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'Brooklyn,' 'Connecticut' in Holiday Spirit; 'Amazing Grace and Chuck' Pitches for Peace

December 25, 1987|DENNIS HUNT | Times Staff Writer

If you're into holiday movies, you've probably rented all the good ones. How many times can you see "Miracle on 34th Street," "White Christmas" and "Holiday Inn"? For variety, you might try two that recently debuted on home video:

"A Tree Grows in Brooklyn" (1945, Playhouse, $59.98). In the middle of this movie is a stark, warm-hearted sequence showing what it's like to celebrate Christmas in poverty. Directed by Elia Kazan, this is a drama about dreams vs. reality in a tenement in turn-of-the-century Brooklyn. The film focuses on a poor Irish family headed by a strong, practical mother (Dorothy McGuire) and a father (James Dunn) who's a drunken dreamer. When they clash, their young daughter (Peggy Ann Garner), who tends to be a dreamer, is caught in the middle. Dunn won an Oscar but McGuire's performance is the heart of this movie.

"Christmas in Connecticut" (MGM/UA, 1945, $24.95). There's lots of Christmas cheer in this tangled tale of a magazine columnist (Barbara Stanwyck) who writes about food, farm life and marriage, though ignorant of all three. To salvage her job she has to orchestrate a homey Christmas weekend in Connecticut for her boss and for a war veteran (Dennis Morgan). Of course, she falls for the veteran. Though she made her reputation in dramas, Stanwyck, with that tough, terse manner, was great in romantic comedies like this. If you're unfamiliar with the work of rugged Morgan, one of the forgotten leading men of the '40s, this is a good introduction.

Here are two others, long available on home video and often overlooked, that are suitable for the season:

MCA's "Christmas in July" (1940) is about a clerk (Dick Powell)--the unwitting victim of a joke--who goes on a summertime spending spree thinking he's won a small fortune in a contest. Of course, it all turns out happily. Written and directed by Preston Sturges, this romantic comedy is often--and unfairly--neglected when his best movies are listed.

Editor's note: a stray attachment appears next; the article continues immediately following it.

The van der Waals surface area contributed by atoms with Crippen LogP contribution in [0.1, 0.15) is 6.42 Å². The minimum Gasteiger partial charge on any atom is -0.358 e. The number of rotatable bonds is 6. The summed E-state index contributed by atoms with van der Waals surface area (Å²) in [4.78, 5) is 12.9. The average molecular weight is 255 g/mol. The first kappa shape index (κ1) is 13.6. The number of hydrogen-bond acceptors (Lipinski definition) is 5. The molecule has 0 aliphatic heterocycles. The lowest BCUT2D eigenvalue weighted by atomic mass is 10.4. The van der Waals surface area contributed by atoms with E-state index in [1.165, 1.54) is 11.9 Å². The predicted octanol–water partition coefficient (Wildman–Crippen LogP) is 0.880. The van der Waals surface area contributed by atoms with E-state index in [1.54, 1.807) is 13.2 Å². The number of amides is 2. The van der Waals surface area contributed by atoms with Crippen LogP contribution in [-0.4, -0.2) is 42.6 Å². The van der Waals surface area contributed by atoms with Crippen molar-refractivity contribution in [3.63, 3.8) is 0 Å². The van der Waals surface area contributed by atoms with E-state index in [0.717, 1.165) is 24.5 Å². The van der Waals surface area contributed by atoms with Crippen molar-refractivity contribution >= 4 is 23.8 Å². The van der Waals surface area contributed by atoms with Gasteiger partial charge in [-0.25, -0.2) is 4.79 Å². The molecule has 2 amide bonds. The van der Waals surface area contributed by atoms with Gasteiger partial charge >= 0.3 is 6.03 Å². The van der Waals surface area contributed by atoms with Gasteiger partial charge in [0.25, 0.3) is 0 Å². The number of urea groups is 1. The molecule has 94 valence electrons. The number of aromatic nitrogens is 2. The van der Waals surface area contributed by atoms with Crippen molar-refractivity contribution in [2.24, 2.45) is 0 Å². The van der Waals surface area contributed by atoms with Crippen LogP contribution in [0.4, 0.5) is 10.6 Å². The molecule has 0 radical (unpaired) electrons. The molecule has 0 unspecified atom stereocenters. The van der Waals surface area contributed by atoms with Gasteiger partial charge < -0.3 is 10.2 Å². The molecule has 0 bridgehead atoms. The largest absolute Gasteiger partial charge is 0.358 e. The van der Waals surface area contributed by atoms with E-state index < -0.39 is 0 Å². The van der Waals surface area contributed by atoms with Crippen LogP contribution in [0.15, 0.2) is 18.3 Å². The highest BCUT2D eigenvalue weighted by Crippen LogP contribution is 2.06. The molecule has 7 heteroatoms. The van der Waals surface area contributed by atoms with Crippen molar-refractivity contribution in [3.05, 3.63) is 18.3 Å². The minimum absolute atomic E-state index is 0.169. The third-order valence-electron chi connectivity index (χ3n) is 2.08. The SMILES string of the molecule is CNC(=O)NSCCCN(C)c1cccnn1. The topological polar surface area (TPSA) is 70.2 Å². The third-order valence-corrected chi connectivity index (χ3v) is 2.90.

They don't come any merrier than Disney's "Pollyana" (1960), about a radiant, optimistic orphan (Hayley Mills) who cheers up the sourpusses in a small New England town. Long but thoroughly heart-warming.

NEW RELEASES: In HBO's far-fetched, overly sentimental "Amazing Grace and Chuck," director Mike Newell seems to be making his version of one of those Depression-era fairy tales for which director Frank Capra is famous. It's about a small-town Little League star named Chuck (Joshua Zuehlke) who vows never to pitch again until the world is free of nuclear weapons.

This inspires pro basketball star Amazing Grace Smith (capably played by the Denver Nuggets' Alex English) to join the anti-nuke battle, touching off an international protest that ultimately involves the President (Gregory Peck). Its point--that the average man can be a powerful political force--is hammered home. But even if you agree with its anti-nuke message, you may find that its preachy, solemn tone puts you off.

Watching New World's "Beyond Therapy," you're likely to wonder what are all these talented people--Jeff Goldblum, Glenda Jackson, Tom Conti, Julie Hagerty--doing in this strained, unfunny farce. Another talented person--director and co-writer Robert Altman--is principally to blame. What's supposed to be a savage spoof about therapists is just a chaotic collision of characters. Goldblum and Hagerty play wacky patients in a budding relationship, with Jackson and Conti portraying their therapists. The joke--that the therapists are loonier than the patients--is beaten into the ground.

In Vestron's "The Gate" two youngsters unwittingly provide a gateway for demons to enter our world through a hole in a backyard. Though it starts slowly, there are some scary moments in the second half, with the demons terrorizing the kids (their parents are away for the weekend). You've seen all this before--in "Poltergeist" and "Ghostbusters," but with more interesting characters and more skilled direction. Heavy-metal music takes a beating in this one. A sinister metal album, which yields a message when played backwards, turns out to be the key to the mystery of the demons. No, the movie wasn't partially financed by the Parents Music Resource Center.

Vestron's "One Woman or Two," directed by Daniel Vigne, is a brash, hearty French farce that showcases Sigourney Weaver's comic touch. She plays an opportunistic advertising agent who schemes to use an archeological discovery--the bones of a 2-million-year-old French woman--in an ad campaign. In the process, she falls for the klutzy scientist (Gerard Depardieu) who discovered the skull. For a while the very tall ad agent impersonates a tiny American philanthropist, played with surprising effectiveness by Dr. Ruth Westheimer. Warning: The movie's relentlessly anti-Americanism may rankle some fans. In French with subtitles.

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